At the foot of the bridge, corner of Rutger Street, in 1917 was Osborne’s Drug Store, Rodmackers or Rhineboldt Saloon, Madison and the Pickler works where we used to go down to the good old soul who made sour kraut and get a good portion for a two bit or two shilling. Then Depuy’s Groceries Store, old Mr. Tedesco Shoe cobbler, Ross the moving man who was too honest with his patrons.

Mr. Tedesco was known afterwards as Mr. White. Old Mrs. Fairchild’s property of a few stores and her house at Main and John Street, today known as Belleville Ave., ran to as far as Stephen St. next to part of George Stephen’s Estates. Here we enjoyed many happy greetings with neighbors. The firehouse at Stephen Street was still in operation and our kids enjoyed racing after a fire, whose signals we all knew well.

To the present day, the firehouse hook and ladder that once occupied quarter and during the war of 1917, with our allies, our home guard met there with their numerous guns. Mr. Liddy took care of the place after the fire department moved out, and today it is known as a Veterans Hall. Gosh! How I did feel I was away sleeping when for a short period I went on a trip for business or an occupation. I could not imagine what happened in Belleville to see quite a change. I thought I was in a trance. I asked for the homes that were torn down on the banks of the Passaic. I inquired where every one was. There were very few who knew. All newcomers started moving in and great industries started making their way into our little town as I moved from the Essex station of the Erie Station to the Belleville Branch. I became more acquainted with folks at the lower end of Main St.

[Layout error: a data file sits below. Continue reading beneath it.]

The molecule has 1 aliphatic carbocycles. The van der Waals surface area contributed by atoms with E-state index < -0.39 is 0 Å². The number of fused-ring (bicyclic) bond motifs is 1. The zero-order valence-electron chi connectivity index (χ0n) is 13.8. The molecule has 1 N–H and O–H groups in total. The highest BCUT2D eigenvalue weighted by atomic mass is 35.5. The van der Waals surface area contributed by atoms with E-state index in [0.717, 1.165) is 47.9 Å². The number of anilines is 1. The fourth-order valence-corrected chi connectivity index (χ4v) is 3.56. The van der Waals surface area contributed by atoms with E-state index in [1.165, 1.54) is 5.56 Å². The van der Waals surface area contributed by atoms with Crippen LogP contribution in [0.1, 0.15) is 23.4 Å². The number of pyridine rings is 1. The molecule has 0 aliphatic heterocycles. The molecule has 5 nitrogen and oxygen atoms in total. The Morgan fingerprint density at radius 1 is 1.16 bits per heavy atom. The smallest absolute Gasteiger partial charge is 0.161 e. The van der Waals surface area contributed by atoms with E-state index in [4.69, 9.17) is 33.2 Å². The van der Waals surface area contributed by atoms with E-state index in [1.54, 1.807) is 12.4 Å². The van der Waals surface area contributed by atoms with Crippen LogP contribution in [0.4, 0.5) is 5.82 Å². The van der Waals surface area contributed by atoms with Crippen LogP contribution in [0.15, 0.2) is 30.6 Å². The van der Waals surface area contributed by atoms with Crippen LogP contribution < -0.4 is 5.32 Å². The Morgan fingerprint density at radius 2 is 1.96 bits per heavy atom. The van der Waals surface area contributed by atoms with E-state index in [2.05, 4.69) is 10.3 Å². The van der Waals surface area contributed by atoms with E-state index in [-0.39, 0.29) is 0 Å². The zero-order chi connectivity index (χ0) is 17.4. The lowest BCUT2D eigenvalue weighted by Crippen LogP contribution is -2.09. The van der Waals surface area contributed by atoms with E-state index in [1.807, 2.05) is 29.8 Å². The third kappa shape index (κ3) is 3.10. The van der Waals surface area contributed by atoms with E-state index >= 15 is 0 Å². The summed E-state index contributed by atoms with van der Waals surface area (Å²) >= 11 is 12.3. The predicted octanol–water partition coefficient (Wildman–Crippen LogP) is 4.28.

Habits of the people down the lower end of Main St. were a little different than those living near the Essex Station. As Ralph Street only ran to Academy Street a good bit of the empty lots of the town were always covered with wild flowers and various berries grew wild but good to eat. Many times the fields of whose property we did not know the owners was full of fruit trees that were neglected, but the fruit always tasted good to the poor of the town. Black walnut trees grew and the trees were all beautiful.